Even sadder is the fact that Jewish children are being taught the same on college campuses across the country.
One month ago, I was honored to stand under the chuppah at the wedding of my son, and sing the words,
“Im eskacheikh, Yerushalayim, tishchakh yemini; Tidbak l’shoni l’cheiki im lo ezk’reikhi, im lo a’aleh et Yirushalayim, al rosh simchati.”
“If I forget you, O Jerusalem, let my right hand wither; let my tongue stick to my palate if I cease to think of you, if I do not keep Jerusalem in memory even at my happiest hour.”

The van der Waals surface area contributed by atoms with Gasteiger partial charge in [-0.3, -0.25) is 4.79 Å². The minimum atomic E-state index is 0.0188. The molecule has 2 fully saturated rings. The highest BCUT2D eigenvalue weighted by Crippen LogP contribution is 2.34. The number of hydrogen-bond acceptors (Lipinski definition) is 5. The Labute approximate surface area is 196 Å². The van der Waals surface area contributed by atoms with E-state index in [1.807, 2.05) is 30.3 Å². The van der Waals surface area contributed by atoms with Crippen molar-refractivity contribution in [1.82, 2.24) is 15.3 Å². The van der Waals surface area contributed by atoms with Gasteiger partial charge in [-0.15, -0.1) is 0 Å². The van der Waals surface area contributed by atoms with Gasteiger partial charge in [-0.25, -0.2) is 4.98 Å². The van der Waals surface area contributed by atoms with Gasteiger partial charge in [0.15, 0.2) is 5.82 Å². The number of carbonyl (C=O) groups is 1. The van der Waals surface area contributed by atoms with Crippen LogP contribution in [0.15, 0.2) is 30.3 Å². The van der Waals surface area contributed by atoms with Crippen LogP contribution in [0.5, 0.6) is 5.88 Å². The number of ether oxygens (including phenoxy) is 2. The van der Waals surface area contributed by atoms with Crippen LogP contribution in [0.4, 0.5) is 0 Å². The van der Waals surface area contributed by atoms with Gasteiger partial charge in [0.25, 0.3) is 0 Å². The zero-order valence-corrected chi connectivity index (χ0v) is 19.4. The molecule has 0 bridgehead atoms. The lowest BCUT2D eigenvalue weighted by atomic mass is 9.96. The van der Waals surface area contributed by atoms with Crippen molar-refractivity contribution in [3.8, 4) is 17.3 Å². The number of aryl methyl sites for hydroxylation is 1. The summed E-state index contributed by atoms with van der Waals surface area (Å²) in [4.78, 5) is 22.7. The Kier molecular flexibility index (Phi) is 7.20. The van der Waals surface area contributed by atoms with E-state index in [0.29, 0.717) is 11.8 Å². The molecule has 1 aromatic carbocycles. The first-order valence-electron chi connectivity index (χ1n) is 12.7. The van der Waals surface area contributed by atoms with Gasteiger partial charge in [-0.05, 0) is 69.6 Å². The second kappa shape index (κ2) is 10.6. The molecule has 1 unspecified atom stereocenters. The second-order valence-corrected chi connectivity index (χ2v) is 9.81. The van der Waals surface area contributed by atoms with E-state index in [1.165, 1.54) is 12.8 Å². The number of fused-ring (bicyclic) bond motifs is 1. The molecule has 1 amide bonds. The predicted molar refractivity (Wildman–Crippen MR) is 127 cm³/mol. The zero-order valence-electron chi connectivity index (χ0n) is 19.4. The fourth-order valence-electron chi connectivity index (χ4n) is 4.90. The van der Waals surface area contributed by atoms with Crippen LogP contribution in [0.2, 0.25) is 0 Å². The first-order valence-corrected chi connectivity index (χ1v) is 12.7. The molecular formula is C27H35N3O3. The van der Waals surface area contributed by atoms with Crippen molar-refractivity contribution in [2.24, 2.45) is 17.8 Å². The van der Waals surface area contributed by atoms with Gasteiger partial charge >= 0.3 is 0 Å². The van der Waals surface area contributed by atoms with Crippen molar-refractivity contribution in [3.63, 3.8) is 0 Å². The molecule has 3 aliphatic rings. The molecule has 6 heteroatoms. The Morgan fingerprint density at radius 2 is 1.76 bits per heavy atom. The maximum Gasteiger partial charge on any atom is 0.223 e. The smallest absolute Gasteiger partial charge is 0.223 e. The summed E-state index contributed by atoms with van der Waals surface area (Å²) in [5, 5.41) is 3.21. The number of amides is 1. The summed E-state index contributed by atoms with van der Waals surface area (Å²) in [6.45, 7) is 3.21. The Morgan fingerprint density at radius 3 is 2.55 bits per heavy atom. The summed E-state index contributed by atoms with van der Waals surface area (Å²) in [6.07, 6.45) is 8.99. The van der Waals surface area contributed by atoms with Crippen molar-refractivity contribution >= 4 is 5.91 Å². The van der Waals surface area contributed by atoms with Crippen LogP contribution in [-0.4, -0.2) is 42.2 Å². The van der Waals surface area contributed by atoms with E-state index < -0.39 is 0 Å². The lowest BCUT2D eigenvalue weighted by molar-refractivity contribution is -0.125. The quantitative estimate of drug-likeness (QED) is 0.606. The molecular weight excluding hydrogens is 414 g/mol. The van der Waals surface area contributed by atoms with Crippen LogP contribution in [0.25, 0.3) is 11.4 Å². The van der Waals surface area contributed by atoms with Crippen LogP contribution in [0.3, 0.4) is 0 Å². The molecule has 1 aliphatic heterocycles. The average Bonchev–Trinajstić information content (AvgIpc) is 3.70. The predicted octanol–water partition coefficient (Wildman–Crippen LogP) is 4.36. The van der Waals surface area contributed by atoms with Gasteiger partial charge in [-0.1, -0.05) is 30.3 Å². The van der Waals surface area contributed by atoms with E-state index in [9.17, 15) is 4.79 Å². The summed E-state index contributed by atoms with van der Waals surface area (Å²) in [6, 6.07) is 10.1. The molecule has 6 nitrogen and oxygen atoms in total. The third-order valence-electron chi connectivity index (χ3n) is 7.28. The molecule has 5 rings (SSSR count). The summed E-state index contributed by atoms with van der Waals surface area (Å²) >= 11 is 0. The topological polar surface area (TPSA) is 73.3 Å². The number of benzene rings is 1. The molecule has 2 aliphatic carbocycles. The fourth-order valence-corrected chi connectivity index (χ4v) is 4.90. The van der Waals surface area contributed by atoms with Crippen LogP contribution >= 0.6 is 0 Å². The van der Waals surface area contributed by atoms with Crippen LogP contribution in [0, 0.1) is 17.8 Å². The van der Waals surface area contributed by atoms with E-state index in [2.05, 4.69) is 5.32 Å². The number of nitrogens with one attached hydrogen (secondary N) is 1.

And lest we forget, at the most joyous moment in life we break a glass to remind us.
We must not let Jerusalem, the heart of the Jewish people, be turned into a political issue.
I pray for peace three times a day, and am confident that Israel will be able to make peace with all its neighbors, and the City of Peace will continue to be a place where Jews, Muslims, Christians, and people of all faiths can respect its history and taste its spiritual delights.